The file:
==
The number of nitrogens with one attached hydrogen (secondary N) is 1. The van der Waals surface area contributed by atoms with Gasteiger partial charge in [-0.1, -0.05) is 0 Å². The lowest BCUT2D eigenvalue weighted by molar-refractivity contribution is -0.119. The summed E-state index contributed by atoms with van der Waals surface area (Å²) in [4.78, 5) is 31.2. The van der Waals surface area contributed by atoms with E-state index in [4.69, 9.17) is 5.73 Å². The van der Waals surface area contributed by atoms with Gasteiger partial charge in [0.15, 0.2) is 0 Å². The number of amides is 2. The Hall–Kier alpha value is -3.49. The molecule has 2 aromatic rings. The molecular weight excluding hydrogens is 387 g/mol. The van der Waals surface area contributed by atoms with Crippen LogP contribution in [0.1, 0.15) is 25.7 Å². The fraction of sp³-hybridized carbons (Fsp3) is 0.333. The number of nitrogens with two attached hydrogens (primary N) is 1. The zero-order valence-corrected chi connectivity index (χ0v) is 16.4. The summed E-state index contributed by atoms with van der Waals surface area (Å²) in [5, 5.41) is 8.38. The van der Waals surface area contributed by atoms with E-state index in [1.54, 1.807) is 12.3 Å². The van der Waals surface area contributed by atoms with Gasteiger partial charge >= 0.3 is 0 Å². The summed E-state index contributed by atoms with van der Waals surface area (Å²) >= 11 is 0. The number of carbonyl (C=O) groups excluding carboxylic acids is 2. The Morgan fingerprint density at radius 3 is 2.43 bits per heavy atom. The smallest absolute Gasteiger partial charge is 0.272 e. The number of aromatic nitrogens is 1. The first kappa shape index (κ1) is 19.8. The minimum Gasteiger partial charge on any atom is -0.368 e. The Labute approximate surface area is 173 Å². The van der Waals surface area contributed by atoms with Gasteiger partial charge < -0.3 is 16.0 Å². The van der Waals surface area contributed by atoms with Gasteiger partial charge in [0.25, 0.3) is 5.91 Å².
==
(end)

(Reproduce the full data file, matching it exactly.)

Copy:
The number of nitrogens with one attached hydrogen (secondary N) is 1. The van der Waals surface area contributed by atoms with Gasteiger partial charge in [-0.1, -0.05) is 0 Å². The lowest BCUT2D eigenvalue weighted by molar-refractivity contribution is -0.119. The summed E-state index contributed by atoms with van der Waals surface area (Å²) in [4.78, 5) is 31.2. The van der Waals surface area contributed by atoms with E-state index in [4.69, 9.17) is 5.73 Å². The van der Waals surface area contributed by atoms with Gasteiger partial charge in [0.15, 0.2) is 0 Å². The number of amides is 2. The Hall–Kier alpha value is -3.49. The molecule has 2 aromatic rings. The molecular weight excluding hydrogens is 387 g/mol. The van der Waals surface area contributed by atoms with Crippen LogP contribution in [0.1, 0.15) is 25.7 Å². The fraction of sp³-hybridized carbons (Fsp3) is 0.333. The number of nitrogens with two attached hydrogens (primary N) is 1. The zero-order valence-corrected chi connectivity index (χ0v) is 16.4. The summed E-state index contributed by atoms with van der Waals surface area (Å²) in [5, 5.41) is 8.38. The van der Waals surface area contributed by atoms with E-state index in [1.54, 1.807) is 12.3 Å². The van der Waals surface area contributed by atoms with Gasteiger partial charge >= 0.3 is 0 Å². The summed E-state index contributed by atoms with van der Waals surface area (Å²) >= 11 is 0. The number of carbonyl (C=O) groups excluding carboxylic acids is 2. The Morgan fingerprint density at radius 3 is 2.43 bits per heavy atom. The smallest absolute Gasteiger partial charge is 0.272 e. The number of aromatic nitrogens is 1. The first kappa shape index (κ1) is 19.8. The minimum Gasteiger partial charge on any atom is -0.368 e. The Labute approximate surface area is 173 Å². The van der Waals surface area contributed by atoms with Gasteiger partial charge < -0.3 is 16.0 Å². The van der Waals surface area contributed by atoms with Gasteiger partial charge in [0.25, 0.3) is 5.91 Å².